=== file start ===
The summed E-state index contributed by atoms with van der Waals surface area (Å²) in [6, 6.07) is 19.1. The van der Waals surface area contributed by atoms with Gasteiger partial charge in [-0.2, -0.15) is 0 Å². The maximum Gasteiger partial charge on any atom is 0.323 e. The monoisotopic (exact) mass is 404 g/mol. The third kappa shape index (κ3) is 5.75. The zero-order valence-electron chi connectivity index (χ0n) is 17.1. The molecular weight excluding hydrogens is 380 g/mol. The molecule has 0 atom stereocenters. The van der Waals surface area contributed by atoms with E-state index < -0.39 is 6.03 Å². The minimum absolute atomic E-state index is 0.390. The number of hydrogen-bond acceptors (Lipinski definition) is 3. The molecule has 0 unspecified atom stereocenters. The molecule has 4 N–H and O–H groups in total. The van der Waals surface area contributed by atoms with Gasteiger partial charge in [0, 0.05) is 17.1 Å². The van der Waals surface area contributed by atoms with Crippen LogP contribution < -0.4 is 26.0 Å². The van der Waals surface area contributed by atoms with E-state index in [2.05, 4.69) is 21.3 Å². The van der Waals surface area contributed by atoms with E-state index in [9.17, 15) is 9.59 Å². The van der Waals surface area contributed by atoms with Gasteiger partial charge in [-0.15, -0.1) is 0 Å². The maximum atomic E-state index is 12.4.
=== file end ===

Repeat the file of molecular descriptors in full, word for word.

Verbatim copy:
The summed E-state index contributed by atoms with van der Waals surface area (Å²) in [6, 6.07) is 19.1. The van der Waals surface area contributed by atoms with Gasteiger partial charge in [-0.2, -0.15) is 0 Å². The maximum Gasteiger partial charge on any atom is 0.323 e. The monoisotopic (exact) mass is 404 g/mol. The third kappa shape index (κ3) is 5.75. The zero-order valence-electron chi connectivity index (χ0n) is 17.1. The molecular weight excluding hydrogens is 380 g/mol. The molecule has 0 atom stereocenters. The van der Waals surface area contributed by atoms with E-state index < -0.39 is 6.03 Å². The minimum absolute atomic E-state index is 0.390. The number of hydrogen-bond acceptors (Lipinski definition) is 3. The molecule has 0 unspecified atom stereocenters. The molecule has 4 N–H and O–H groups in total. The van der Waals surface area contributed by atoms with Gasteiger partial charge in [0, 0.05) is 17.1 Å². The van der Waals surface area contributed by atoms with Crippen LogP contribution < -0.4 is 26.0 Å². The van der Waals surface area contributed by atoms with E-state index in [2.05, 4.69) is 21.3 Å². The van der Waals surface area contributed by atoms with E-state index in [9.17, 15) is 9.59 Å². The van der Waals surface area contributed by atoms with Gasteiger partial charge in [-0.15, -0.1) is 0 Å². The maximum atomic E-state index is 12.4.